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May 1946


Arch Otolaryngol. 1946;43(5):473-480. doi:10.1001/archotol.1946.00680050491003

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INFECTION in the nasopharyngeal lymphoid tissue commonly plays a uniquely important role in the causation of the common cold, deafness due to malfunctioning eustachian tubes, recurring or acute infection of the ear, bronchial asthma (especially in children) and chronic bronchitis. This is partly due to the anatomic location of such tissue, but a great deal about its etiologic role is as yet only poorly understood.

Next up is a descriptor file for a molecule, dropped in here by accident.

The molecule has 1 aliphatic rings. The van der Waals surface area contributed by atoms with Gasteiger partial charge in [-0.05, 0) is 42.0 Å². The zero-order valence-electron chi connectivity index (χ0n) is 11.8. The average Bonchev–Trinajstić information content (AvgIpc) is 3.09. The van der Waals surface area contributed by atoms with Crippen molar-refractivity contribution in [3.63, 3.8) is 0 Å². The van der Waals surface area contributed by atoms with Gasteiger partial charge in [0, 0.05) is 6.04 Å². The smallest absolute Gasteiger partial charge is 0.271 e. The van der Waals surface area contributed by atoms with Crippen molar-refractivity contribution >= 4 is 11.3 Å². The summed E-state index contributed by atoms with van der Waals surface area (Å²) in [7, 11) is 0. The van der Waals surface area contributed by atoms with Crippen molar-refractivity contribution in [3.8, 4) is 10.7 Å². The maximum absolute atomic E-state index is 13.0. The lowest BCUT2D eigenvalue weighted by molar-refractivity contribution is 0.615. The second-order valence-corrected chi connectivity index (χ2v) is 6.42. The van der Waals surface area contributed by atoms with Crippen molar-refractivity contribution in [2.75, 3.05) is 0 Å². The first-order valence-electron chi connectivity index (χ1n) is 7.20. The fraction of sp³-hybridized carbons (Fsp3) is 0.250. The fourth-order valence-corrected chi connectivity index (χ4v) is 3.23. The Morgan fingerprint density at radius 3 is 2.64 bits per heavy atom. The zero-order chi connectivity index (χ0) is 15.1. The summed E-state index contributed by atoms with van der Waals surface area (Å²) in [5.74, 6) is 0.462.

In many patients irradiation of nasopharyngeal lymphoid tissue is essential for its adequate elimination. Surgical removal of adenoids is at best not perfect, and even if all the nasopharyngeal lymphoid tissue could be removed, that within the orifice of the eustachian tube would not be affected. Lymphoid tissue is an integral part of the mucous membrane in this region and is bound to recur as the mucous membrane grows back. Lymphoid tissue is so sensitive to irradiation that minute dosages will cause its regression and

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